Stealing the limelight from its suburban neighbours thanks to its dramatic setting amid an extensive lavafield, Hafnarfjörður, with a population of around 26,000 and just 10km from the capital, is as big as the centre of Reykjavík, although it’s not as likeable. There are nevertheless several good reasons to make the 25-minute bus ride out here, the main ones being to sample some real Viking food at the town’s Viking village, Fjörukráin, and to learn more about the Icelanders’ obsession with elves, dwarves and other spiritual beings – Hafnarfjörður is renowned across the country as home to the greatest concentration of huldufólk (“hidden people”).
The town’s prosperity stems from its superbly sheltered harbour (Hafnarfjörður meaning “the harbour fjord”) – the volcano Búrfell, around 5km east of the centre, erupted 7000 years ago, spewing lava out along the northern side of the fjord that is now home to Hafnarfjörður, and creating a protective wall. At the beginning of the fifteenth century the village became a strategic centre for trade with England, which was then just starting up, and the harbour was often full of English boats profiting from the then-rich fishing grounds offshore. Seventy-five years later, a dispute broke out between the English and newly arrived German fishermen who challenged, and won, the right to operate out of the burgeoning town. Their victory, however, was short-lived, since Hafnarfjörður fell under the trade monopoly of the Danes in 1602, which lasted until 1787, when the place fell into obscurity.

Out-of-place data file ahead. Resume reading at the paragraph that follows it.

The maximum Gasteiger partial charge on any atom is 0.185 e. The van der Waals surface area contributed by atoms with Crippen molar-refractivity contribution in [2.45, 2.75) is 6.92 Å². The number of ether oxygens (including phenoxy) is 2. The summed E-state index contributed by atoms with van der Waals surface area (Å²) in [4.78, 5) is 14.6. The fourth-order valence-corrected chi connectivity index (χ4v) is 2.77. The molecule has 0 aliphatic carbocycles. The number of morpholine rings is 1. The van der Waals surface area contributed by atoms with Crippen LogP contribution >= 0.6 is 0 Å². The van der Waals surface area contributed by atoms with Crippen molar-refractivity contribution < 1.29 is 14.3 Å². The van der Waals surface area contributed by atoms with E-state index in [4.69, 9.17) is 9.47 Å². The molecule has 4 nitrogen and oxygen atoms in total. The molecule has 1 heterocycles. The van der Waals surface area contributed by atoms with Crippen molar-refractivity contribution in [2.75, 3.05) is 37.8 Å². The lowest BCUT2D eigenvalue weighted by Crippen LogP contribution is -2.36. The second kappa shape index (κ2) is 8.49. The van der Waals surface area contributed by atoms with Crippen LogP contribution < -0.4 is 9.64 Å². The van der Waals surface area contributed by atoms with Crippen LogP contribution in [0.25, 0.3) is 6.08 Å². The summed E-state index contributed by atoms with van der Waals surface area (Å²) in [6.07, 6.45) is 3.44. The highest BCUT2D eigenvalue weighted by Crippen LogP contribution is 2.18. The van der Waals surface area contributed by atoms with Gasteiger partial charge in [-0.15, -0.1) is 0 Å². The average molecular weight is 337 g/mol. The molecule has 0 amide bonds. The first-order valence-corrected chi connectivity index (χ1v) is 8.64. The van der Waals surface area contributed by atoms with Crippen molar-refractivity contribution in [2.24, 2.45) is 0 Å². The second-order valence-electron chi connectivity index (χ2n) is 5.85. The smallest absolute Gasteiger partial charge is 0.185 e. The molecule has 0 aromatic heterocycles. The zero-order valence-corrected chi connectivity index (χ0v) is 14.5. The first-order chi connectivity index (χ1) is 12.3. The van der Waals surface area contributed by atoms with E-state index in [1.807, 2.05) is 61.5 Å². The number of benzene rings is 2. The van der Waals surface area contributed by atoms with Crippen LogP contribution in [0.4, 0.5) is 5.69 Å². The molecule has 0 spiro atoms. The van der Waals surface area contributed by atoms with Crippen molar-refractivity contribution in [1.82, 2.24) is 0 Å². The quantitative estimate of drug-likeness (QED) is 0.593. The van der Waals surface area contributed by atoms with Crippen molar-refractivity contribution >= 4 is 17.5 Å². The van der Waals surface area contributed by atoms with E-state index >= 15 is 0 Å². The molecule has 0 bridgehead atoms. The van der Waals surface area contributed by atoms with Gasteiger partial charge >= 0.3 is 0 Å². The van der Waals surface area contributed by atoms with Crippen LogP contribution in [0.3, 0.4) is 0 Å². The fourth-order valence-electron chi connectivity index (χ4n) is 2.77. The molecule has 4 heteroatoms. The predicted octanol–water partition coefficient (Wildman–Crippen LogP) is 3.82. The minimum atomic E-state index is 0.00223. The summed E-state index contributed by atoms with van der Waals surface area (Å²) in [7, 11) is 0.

Today, Hafnarfjörður is known for its inhabitants, called hafnies, the unfortunate subjects of many an Icelandic joke – it’s said, for example, that local children take ladders when they start at high school, which their parents also use to go shopping with if they hear that prices have gone up. Needless to say, Icelandic humour can be an acquired taste.
The street of Strandgata and neighbouring Austurgata in Hafnarfjörður are, according to Icelandic folklore, home to the town’s population of hidden people – elves, dwarves and other spirits who live in entire families between the rocks that are dotted around the town centre. Apparently elves are only visible to those with second sight, though a majority of Icelanders are quite prepared to admit they believe in them. In fact, an alarming number of new roads constructed across the country have been subject to minor detours around large rocks after workers attempted to move the boulders only to find that their diggers and earth movers broke down time and again in the process. Should you be keen to try out your second sight, tours lasting a couple of hours and led by guide and storyteller Sigurbjörg Karlsdóttir weave their way through Hafnarfjörður visiting the homes of the huldufólk.
The best time to sample some truly weird Viking specialities in Hafnarfjörður is during the old Icelandic month of Þorri (from the Friday between Jan 19 & 25 until late Feb) when there are nightly Viking banquets known as þorrablót at Fjörugarðurinn. This smorgasbord-style feast offers the dubious delight of sampling traditional foods – rotten shark, singed sheep’s head and pickled rams’ testicles, squashed flat and eaten as a topping to an open sandwich – all washed down with generous quantities of the potent Icelandic schnapps, Black Death.
Top image: Hafnarfjordur church and bridge, city near Reykjavik in Iceland © MisterStock/Shutterstock